Countries under the Covid cosh (3)

The Isle of Man – “lost in the Irish Sea”

There is a catchy folk song called the Ellan Vannin Tragedy about an Isle of Man Steam Packet boat which sank in 1909 killing all on board. This song written by Hughie Jones of the Spinners tells the story of the fateful tragedy, the last line of the chorus ending in “lost in the Irish Sea”. It is starting to look, post Covid, like the Isle of Man itself is lost in the Irish Sea. Other names for the Isle of Man are Mona’s Isle and in Manx: Ellan Vannin.

As with other countries under the Covid cosh this beautiful island, described to me in the nineteen seventies as “70,000 people clinging to a rock”, has been persecuted more than any of the British Isles during the so-called “pandemic”. It claims to have autonomy having its own government and the oldest continuous parliament in the world, Tynwald. The autonomy is a partial sham. It is a Crown colony and on big issues the Isle of Man does as it’s told. It’s residents do as they’re told.

Punishment can be pleasure

Masochists might tell you that punishment is a pleasure. Not wishing to digress into the realms of Freudian psychology I suggest that most people do not get pleasure from punishment. However, in the Isle of Man there has been a history of harsh punitive measures that the populace has largely embraced – providing they were not on the receiving end of the punishment.

Birching, a medieval practice which originally involved removing a child – or adult’s – trousers and delivering up to 12 lashes (Manx law allowed 20) with an instrument of torture comprising thick bound branches of birch, continued in the Isle of Man until 1978, being formally abolished in 1993. It took an intervention from the European Court of Human Rights to bring the practice to an end.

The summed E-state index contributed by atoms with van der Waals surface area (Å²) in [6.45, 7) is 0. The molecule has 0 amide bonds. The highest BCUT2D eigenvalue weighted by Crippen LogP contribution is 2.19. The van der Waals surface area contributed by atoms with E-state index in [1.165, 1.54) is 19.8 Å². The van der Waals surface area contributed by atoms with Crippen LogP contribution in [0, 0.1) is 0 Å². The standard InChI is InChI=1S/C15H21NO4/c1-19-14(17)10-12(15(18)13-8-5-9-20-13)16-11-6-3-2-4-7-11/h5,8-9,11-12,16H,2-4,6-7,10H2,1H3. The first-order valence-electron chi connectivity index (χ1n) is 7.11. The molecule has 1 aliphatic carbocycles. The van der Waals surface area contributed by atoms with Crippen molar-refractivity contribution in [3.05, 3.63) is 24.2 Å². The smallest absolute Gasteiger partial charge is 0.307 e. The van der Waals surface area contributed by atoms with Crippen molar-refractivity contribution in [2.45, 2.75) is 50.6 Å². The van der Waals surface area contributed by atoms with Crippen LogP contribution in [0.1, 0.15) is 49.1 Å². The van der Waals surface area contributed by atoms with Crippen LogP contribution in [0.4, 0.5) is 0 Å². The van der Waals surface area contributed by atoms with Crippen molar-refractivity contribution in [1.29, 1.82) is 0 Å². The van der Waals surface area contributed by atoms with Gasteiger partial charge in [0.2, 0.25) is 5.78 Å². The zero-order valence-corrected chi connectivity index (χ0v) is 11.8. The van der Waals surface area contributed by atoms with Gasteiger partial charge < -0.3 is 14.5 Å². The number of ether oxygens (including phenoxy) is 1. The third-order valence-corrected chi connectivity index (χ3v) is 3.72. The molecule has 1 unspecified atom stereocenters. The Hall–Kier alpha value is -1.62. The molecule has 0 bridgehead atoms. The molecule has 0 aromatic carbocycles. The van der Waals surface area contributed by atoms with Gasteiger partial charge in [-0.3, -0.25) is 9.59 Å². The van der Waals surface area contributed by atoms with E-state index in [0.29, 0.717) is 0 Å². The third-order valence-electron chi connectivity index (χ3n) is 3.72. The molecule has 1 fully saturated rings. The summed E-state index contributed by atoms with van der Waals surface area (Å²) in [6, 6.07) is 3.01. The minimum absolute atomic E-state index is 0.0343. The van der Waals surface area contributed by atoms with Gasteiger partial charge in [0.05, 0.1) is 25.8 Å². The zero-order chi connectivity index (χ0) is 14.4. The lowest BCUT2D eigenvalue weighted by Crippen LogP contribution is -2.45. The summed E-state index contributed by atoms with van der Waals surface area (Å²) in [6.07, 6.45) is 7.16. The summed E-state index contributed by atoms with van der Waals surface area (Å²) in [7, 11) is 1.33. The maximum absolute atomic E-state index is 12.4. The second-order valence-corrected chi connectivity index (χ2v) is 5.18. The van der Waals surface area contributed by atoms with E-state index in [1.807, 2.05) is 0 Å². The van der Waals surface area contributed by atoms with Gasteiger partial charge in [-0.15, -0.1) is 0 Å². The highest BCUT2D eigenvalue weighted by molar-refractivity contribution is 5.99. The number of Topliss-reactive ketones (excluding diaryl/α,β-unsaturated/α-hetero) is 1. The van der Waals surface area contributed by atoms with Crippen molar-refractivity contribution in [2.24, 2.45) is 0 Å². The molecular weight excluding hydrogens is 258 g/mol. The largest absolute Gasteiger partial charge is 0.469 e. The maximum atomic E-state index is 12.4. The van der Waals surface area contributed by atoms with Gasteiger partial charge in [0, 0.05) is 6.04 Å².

Covid resurrects harsh punishment

When harsh punishment has been a practice for centuries a compliant populace can easily be coerced into accepting practically any amount of abuse as normal without question or complaint. This is similar to the abused partner in a relationship remaining in the relationship even though the abuse is unlikely ever to stop. As pointed out in the first of the Countries under the Covid cosh:

Sparsely-populated countries in comparison to their geographical size are easy meat in this experiment.

Insular regions, cut off from neighbouring countries, are already geographically isolated, and none more so than the Isle of Man. The Irish Sea separates Mona’s Isle from Scotland, Ireland, Wales and England, and abuses – like birching – can go on almost unnoticed elsewhere in the world. That may well be why the Isle of Man is able to treat its citizens as second-class minions. One would like to think this would never be tolerated in England but the obvious joys of wearing masks; not having to visit sick relatives; being prohibited from attending their funerals when dear ones die; embracing the luxury of being confined to the family home; not being able to go to a sporting event; not having to join one’s irksome “friends” for a pint and ecstatic escape from reality and the humdrum cares of life by having an untested, genetically-modified and poisonous substance pumped into a compliant person’s upper-arm, all contributed to a reassessment of my former faith in good old English commonsense.